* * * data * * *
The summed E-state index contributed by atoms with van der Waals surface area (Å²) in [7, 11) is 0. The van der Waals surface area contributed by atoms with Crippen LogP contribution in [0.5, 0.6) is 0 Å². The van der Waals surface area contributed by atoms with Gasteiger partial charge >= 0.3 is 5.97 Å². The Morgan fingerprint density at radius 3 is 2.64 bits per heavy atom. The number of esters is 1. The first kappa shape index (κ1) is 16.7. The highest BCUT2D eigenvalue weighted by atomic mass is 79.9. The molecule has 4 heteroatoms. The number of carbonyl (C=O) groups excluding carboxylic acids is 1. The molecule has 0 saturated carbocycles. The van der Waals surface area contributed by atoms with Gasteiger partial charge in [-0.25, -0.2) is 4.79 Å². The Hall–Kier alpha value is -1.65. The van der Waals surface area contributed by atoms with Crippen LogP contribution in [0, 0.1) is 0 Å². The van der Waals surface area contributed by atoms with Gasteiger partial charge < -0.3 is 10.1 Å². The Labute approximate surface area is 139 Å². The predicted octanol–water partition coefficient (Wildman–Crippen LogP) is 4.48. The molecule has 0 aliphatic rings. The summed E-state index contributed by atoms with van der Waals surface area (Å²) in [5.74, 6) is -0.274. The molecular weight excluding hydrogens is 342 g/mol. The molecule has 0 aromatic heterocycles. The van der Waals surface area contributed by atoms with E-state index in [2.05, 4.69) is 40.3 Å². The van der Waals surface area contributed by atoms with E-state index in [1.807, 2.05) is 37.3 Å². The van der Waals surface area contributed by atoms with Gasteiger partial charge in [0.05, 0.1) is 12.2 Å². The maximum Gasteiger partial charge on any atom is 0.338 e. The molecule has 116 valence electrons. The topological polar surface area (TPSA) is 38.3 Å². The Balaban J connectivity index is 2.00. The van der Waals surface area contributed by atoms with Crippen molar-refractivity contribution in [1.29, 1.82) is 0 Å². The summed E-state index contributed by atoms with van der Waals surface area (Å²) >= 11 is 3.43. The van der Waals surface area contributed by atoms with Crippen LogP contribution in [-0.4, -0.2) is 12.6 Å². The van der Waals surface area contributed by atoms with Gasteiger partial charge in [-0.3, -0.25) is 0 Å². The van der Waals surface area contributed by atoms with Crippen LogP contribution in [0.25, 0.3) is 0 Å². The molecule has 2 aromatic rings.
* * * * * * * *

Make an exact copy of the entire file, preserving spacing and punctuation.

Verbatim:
The summed E-state index contributed by atoms with van der Waals surface area (Å²) in [7, 11) is 0. The van der Waals surface area contributed by atoms with Crippen LogP contribution in [0.5, 0.6) is 0 Å². The van der Waals surface area contributed by atoms with Gasteiger partial charge >= 0.3 is 5.97 Å². The Morgan fingerprint density at radius 3 is 2.64 bits per heavy atom. The number of esters is 1. The first kappa shape index (κ1) is 16.7. The highest BCUT2D eigenvalue weighted by atomic mass is 79.9. The molecule has 4 heteroatoms. The number of carbonyl (C=O) groups excluding carboxylic acids is 1. The molecule has 0 saturated carbocycles. The van der Waals surface area contributed by atoms with Gasteiger partial charge in [-0.25, -0.2) is 4.79 Å². The Hall–Kier alpha value is -1.65. The van der Waals surface area contributed by atoms with Crippen LogP contribution in [0, 0.1) is 0 Å². The van der Waals surface area contributed by atoms with Gasteiger partial charge < -0.3 is 10.1 Å². The Labute approximate surface area is 139 Å². The predicted octanol–water partition coefficient (Wildman–Crippen LogP) is 4.48. The molecule has 0 aliphatic rings. The summed E-state index contributed by atoms with van der Waals surface area (Å²) in [5.74, 6) is -0.274. The molecular weight excluding hydrogens is 342 g/mol. The molecule has 0 aromatic heterocycles. The van der Waals surface area contributed by atoms with E-state index in [2.05, 4.69) is 40.3 Å². The van der Waals surface area contributed by atoms with E-state index in [1.807, 2.05) is 37.3 Å². The van der Waals surface area contributed by atoms with Gasteiger partial charge in [0.05, 0.1) is 12.2 Å². The maximum Gasteiger partial charge on any atom is 0.338 e. The molecule has 116 valence electrons. The topological polar surface area (TPSA) is 38.3 Å². The Balaban J connectivity index is 2.00. The van der Waals surface area contributed by atoms with Crippen molar-refractivity contribution in [1.29, 1.82) is 0 Å². The summed E-state index contributed by atoms with van der Waals surface area (Å²) >= 11 is 3.43. The van der Waals surface area contributed by atoms with Crippen LogP contribution in [-0.4, -0.2) is 12.6 Å². The van der Waals surface area contributed by atoms with Gasteiger partial charge in [-0.3, -0.25) is 0 Å². The van der Waals surface area contributed by atoms with Crippen LogP contribution in [0.25, 0.3) is 0 Å². The molecule has 2 aromatic rings.